Stephen K. Sanderson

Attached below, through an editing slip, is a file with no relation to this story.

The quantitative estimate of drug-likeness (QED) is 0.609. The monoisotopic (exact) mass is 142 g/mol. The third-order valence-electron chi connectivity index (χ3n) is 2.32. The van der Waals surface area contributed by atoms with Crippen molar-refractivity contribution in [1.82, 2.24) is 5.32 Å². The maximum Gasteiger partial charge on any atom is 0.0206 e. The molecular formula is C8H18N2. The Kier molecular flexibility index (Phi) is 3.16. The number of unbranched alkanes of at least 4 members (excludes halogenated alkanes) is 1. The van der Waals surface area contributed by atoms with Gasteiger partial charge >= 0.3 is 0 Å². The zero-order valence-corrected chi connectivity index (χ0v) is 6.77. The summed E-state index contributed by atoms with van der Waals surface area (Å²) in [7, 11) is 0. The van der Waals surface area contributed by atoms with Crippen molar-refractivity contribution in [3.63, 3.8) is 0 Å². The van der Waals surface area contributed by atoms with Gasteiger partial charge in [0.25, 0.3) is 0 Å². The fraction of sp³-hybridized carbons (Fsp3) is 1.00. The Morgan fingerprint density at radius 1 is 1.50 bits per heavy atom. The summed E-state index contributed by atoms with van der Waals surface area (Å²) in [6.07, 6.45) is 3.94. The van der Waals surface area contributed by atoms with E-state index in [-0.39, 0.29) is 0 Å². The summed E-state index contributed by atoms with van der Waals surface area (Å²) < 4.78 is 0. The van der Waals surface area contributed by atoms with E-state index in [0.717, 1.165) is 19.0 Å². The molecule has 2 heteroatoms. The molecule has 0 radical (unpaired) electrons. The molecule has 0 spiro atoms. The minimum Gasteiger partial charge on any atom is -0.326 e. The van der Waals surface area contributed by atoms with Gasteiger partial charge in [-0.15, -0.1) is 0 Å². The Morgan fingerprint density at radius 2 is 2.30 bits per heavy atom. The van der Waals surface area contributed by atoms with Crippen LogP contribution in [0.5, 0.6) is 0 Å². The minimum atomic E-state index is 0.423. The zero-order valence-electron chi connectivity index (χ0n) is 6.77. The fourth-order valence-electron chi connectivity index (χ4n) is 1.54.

I am a comparative sociologist and sociological and anthropological theorist who has authored or edited 12 books in 19 editions and nearly sixty articles in journals and edited collections. Most of my work has been devoted to the comparative study of the entire range of human societies, especially the study of long-term social evolution. More recently, I have sought to contribute to the unification of the social and natural sciences by drawing on sociobiology, evolutionary psychology, human behavioral ecology, cultural materialism, and social evolutionism Although officially a sociologist, I feel equally at home in anthropology and much of the research and writing I do draws heavily on anthropological literature and cross-cultural data banks assembled by anthropologists. Truth to tell, if I was doing my career over again I would probably become an anthropologist (or perhaps an evolutionary biologist). I also draw on historical literature and data and have a fascination with the societies of the ancient world.I believe that sociology and anthropology need to get back to their emphasis on science and the empirical testing of scientific theories. In this regard, comparative data from sociology, anthropology, history, and archaeology are essential. I favor a comparative science of all human societies.